Marin IJ Articles
August 20, 2016
Pilitas Nursery website (laspilitas.com), which lists plants by city and zip code, can help you select natives for your microclimate.
Mauceli, who gives native plant workshops, offers the following advice for establishing a native plant garden.
• Plant at the right time. Most native plants grow in winter and go dormant in summer, so October to January is usually the optimum planting time.
• Buy plants in 1- or 5-gallon containers.
“The plants seem to establish faster if they are relatively small,” he says.
• Use native soil.
“A lot of people believe they need to amend the soil,” Mauceli says. “Don’t do that. Instead, dig a hole two to three times the diameter of the plant and no deeper than the container. Make sure the hole has good drainage. Then, backfill around the plant with soil you took out. If you want to amend, put compost on the surface.”
Once planted, all native species require regular watering for the first two years.
“I use the Marin Municipal Water District’s weekly table of watering,” Mauceli says. “After two years, I find if I give them one or two good deep waterings a month, they look fresh.”
As for maintenance, most native plants need deadheading and pruning to thrive and stay in bounds.
“Some natives require deadheading to grow effectively,” Mauceli says. To deadhead, pinch or cut off flower stems below spent flowers, just above the first set of full, healthy leaves. Or with some plants, you might shear off the top few inches to remove spent blossoms.
Another type of cut is coppicing.
“Many native plants are chaparral plants and in the wild, chaparral burns to the crown,” Maucelli says. “So, you need to imitate that for those natives. I’m looking at a white sage (Salvia apiana) with 6-foot bracts that I need to cut back by at least 5 feet. If I don’t cut them almost to the ground after their bloom season, they’ll go into decline. If I do, they’ll throw new growth.”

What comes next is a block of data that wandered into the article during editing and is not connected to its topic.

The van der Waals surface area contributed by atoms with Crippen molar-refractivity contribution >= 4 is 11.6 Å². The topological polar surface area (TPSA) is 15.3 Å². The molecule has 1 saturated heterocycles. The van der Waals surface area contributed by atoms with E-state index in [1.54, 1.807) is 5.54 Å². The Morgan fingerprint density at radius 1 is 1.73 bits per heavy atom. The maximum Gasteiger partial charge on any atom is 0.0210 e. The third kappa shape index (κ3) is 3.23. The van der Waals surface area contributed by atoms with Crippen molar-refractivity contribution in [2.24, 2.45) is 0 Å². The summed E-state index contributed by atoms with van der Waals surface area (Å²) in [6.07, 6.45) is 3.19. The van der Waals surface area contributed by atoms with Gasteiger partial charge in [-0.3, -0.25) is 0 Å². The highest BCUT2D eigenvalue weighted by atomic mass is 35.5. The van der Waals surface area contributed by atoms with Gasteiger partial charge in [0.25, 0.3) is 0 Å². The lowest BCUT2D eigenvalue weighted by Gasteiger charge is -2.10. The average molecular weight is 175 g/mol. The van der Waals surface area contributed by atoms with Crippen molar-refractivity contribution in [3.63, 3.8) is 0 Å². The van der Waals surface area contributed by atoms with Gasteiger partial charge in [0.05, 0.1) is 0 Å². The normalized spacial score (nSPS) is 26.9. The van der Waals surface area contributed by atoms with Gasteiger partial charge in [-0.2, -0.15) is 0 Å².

Oqvist notes other plants such as toyon (Heteromeles spp.) and California fuchsias (Epilobium spp.) can benefit from coppicing, as well. But many natives should be pruned instead to remove damaged or diseased branches, to encourage more flowers or berries, or for structure. Use thinning cuts to remove entire branches, heading cuts to shorten branches and stimulate latent buds that produce new growth, and re-leadering cuts to reduce or limit size.
To time pruning, Oqvist provides a general rule:
“Basically, native plants are dormant all summer, so generally that’s the best time for structural pruning, before the rain starts,” she says. Oaks, for example, are best pruned after spring rains and before fall rains to avoid spreading the sudden oak death pathogen phytophthora remora.
As for ceanothus, Oqvist suggests pruning during the dry time of year to help prevent Apricot canker.
“Pruning really depends on the species,” Oqvist says. “You need to research and study what kind of pruning your natives need and when.”
Native plants might need less care than exotics. But, they need some.